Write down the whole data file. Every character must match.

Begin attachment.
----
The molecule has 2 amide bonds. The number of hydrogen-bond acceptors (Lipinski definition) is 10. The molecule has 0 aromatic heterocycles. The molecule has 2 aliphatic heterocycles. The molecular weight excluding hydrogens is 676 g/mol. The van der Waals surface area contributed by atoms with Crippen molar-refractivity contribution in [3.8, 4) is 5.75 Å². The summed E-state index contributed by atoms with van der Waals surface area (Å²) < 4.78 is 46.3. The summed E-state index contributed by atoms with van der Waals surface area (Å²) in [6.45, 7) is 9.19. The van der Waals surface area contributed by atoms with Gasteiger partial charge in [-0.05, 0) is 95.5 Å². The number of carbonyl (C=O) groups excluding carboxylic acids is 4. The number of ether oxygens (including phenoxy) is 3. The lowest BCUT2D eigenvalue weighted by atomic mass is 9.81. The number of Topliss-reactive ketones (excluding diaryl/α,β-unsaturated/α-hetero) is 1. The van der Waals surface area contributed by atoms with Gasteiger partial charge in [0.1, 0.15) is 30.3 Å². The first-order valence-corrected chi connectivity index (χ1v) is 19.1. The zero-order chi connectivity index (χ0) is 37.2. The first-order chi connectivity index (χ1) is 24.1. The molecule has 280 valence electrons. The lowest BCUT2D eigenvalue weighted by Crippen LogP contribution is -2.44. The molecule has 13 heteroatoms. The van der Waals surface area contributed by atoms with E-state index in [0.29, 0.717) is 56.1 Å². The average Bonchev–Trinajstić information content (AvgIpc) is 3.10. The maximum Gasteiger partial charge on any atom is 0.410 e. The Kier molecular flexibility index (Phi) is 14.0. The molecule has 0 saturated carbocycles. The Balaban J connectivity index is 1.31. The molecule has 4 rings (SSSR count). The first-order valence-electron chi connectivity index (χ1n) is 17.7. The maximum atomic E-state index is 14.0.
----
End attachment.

The molecule has 2 amide bonds. The number of hydrogen-bond acceptors (Lipinski definition) is 10. The molecule has 0 aromatic heterocycles. The molecule has 2 aliphatic heterocycles. The molecular weight excluding hydrogens is 676 g/mol. The van der Waals surface area contributed by atoms with Crippen molar-refractivity contribution in [3.8, 4) is 5.75 Å². The summed E-state index contributed by atoms with van der Waals surface area (Å²) < 4.78 is 46.3. The summed E-state index contributed by atoms with van der Waals surface area (Å²) in [6.45, 7) is 9.19. The van der Waals surface area contributed by atoms with Gasteiger partial charge in [-0.05, 0) is 95.5 Å². The number of carbonyl (C=O) groups excluding carboxylic acids is 4. The number of ether oxygens (including phenoxy) is 3. The lowest BCUT2D eigenvalue weighted by atomic mass is 9.81. The number of Topliss-reactive ketones (excluding diaryl/α,β-unsaturated/α-hetero) is 1. The van der Waals surface area contributed by atoms with Gasteiger partial charge in [0.1, 0.15) is 30.3 Å². The first-order valence-corrected chi connectivity index (χ1v) is 19.1. The zero-order chi connectivity index (χ0) is 37.2. The first-order chi connectivity index (χ1) is 24.1. The molecule has 280 valence electrons. The lowest BCUT2D eigenvalue weighted by Crippen LogP contribution is -2.44. The molecule has 13 heteroatoms. The van der Waals surface area contributed by atoms with E-state index in [0.29, 0.717) is 56.1 Å². The average Bonchev–Trinajstić information content (AvgIpc) is 3.10. The maximum Gasteiger partial charge on any atom is 0.410 e. The Kier molecular flexibility index (Phi) is 14.0. The molecule has 0 saturated carbocycles. The Balaban J connectivity index is 1.31. The molecule has 4 rings (SSSR count). The first-order valence-electron chi connectivity index (χ1n) is 17.7. The maximum atomic E-state index is 14.0.